As long as you’re authorized to use the company vehicle to commute and do not deviate significantly from your direct route, injuries you sustain traveling to or from work should generally be covered. Because workers’ comp is no-fault insurance, it doesn’t matter who causes your company car accident. 

Whether you’re at fault or hurt by a negligent driver, if you are on the job when injured, workers’ comp should cover your work-related medical bills and two-thirds of wages you lose due to your work-related injury, illness, or disability, up to a maximum weekly payment ($903.40 in 2020). If you’re disabled, the number of weeks for which you may collect benefits depends on your specific disability. 

Workers’ Compensation vs. Liability Insurance 

If workers’ comp benefits aren’t sufficient to cover all your damages, you might have to file both a workers’ comp claim and a claim against the at-fault driver who injured you. An experienced lawyer can help you handle the complexities of doing both at the same time.

Although workers’ comp covers your work related injuries and lost wages regardless of who causes your accident, it doesn’t cover your liability if you caused the accident. The victims in the crash may file a claim for damages against you and perhaps your employer. For this reason, it’s vital that your employer have liability coverage for employees driving company-owned vehicles.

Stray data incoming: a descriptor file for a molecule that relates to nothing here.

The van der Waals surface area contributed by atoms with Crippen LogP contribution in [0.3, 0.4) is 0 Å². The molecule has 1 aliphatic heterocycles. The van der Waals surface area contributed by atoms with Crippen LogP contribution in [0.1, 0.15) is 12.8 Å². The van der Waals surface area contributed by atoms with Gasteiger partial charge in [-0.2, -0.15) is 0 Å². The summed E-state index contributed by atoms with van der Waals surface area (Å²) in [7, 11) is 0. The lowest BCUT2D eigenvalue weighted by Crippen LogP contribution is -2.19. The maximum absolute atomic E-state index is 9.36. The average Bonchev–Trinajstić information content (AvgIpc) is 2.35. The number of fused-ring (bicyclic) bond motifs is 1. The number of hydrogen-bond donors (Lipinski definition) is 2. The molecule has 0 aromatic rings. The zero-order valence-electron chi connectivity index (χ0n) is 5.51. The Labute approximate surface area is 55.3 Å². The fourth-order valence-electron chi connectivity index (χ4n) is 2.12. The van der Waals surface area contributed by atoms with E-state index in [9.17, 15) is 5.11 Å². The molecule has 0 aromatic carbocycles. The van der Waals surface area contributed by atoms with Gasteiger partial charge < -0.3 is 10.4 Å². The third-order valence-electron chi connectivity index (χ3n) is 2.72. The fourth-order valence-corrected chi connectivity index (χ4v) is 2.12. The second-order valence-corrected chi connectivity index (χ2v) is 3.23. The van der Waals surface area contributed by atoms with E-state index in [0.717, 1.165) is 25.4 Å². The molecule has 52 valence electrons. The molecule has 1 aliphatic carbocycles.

Vicarious Liability In Regards To Workers' Compensation

If you are found fully or partially responsible for your accident, your employer could be vicariously liable. This means your employer might be responsible for damages caused by your negligent actions on the job, depending on exactly what you’re doing when the crash occurs. 

Your employer could be vicariously liable if you’re:

  • Going to or from a training meeting
  • Going to or from any location chosen by the employer
  • Traveling to or from a meeting with a client
  • Running company errands

Your employer might not be vicariously liable if you’re:

  • Deviating from your direct route to get coffee or food on the way to an appointment
  • Traveling to places not chosen by your employer
  • Committing a crime or driving when impaired by alcohol or drugs
  • Driving to or from work

It’s important to remember, though, that the rules of coming and going, as well as vicarious liability, are subject to interpretation. Your case might go either way depending upon how your evidence is presented before the SCWCC or before a judge and jury if your case ends up in appeals court.

Have You Been Injured On The Job?

If you've been hurt at your job you can speak with a workers' compensation lawyer. Please contact us online or call our Charleston, South Carolina office directly at 843.488.2359 to schedule your consultation. We are also able to meet clients at our ConwayMyrtle Beach, Murrells Inlet, Mt. PleasantNorth Myrtle Beach or North Charleston office locations.

Dirk J. Derrick
Connect with me
South Carolina Lawyer Dirk Derrick helps victims recover from car accidents, personal injury & wrongful death.